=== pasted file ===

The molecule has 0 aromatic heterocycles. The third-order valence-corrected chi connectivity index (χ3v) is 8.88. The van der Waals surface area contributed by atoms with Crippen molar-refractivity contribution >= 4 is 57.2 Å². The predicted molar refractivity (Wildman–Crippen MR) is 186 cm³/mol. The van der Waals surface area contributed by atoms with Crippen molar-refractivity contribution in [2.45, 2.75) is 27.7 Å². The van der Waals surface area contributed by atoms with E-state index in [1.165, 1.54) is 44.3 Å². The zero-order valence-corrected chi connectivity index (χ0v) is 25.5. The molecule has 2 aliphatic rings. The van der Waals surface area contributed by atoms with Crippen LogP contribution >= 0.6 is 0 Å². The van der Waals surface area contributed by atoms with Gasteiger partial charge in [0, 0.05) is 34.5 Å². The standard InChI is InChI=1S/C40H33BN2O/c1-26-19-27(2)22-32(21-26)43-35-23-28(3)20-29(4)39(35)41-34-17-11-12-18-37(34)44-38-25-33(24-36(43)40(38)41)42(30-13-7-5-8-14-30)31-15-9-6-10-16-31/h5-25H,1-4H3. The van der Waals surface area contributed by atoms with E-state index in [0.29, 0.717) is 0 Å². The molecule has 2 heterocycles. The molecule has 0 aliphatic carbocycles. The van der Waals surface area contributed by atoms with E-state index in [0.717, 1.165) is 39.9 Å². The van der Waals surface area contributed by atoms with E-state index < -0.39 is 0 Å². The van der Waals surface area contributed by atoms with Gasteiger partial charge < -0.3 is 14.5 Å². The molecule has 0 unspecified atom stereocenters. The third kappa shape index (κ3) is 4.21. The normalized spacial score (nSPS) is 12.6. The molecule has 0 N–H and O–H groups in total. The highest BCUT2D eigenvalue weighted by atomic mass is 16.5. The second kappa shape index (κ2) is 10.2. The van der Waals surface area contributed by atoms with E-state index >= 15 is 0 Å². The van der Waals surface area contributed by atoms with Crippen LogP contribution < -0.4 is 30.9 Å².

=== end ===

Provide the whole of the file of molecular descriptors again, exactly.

The molecule has 0 aromatic heterocycles. The third-order valence-corrected chi connectivity index (χ3v) is 8.88. The van der Waals surface area contributed by atoms with Crippen molar-refractivity contribution >= 4 is 57.2 Å². The predicted molar refractivity (Wildman–Crippen MR) is 186 cm³/mol. The van der Waals surface area contributed by atoms with Crippen molar-refractivity contribution in [2.45, 2.75) is 27.7 Å². The van der Waals surface area contributed by atoms with E-state index in [1.165, 1.54) is 44.3 Å². The zero-order valence-corrected chi connectivity index (χ0v) is 25.5. The molecule has 2 aliphatic rings. The van der Waals surface area contributed by atoms with Crippen LogP contribution >= 0.6 is 0 Å². The van der Waals surface area contributed by atoms with Gasteiger partial charge in [0, 0.05) is 34.5 Å². The standard InChI is InChI=1S/C40H33BN2O/c1-26-19-27(2)22-32(21-26)43-35-23-28(3)20-29(4)39(35)41-34-17-11-12-18-37(34)44-38-25-33(24-36(43)40(38)41)42(30-13-7-5-8-14-30)31-15-9-6-10-16-31/h5-25H,1-4H3. The van der Waals surface area contributed by atoms with E-state index in [0.29, 0.717) is 0 Å². The molecule has 2 heterocycles. The molecule has 0 aliphatic carbocycles. The van der Waals surface area contributed by atoms with E-state index in [0.717, 1.165) is 39.9 Å². The van der Waals surface area contributed by atoms with E-state index < -0.39 is 0 Å². The van der Waals surface area contributed by atoms with Gasteiger partial charge < -0.3 is 14.5 Å². The molecule has 0 unspecified atom stereocenters. The third kappa shape index (κ3) is 4.21. The normalized spacial score (nSPS) is 12.6. The molecule has 0 N–H and O–H groups in total. The highest BCUT2D eigenvalue weighted by atomic mass is 16.5. The second kappa shape index (κ2) is 10.2. The van der Waals surface area contributed by atoms with E-state index >= 15 is 0 Å². The van der Waals surface area contributed by atoms with Crippen LogP contribution < -0.4 is 30.9 Å².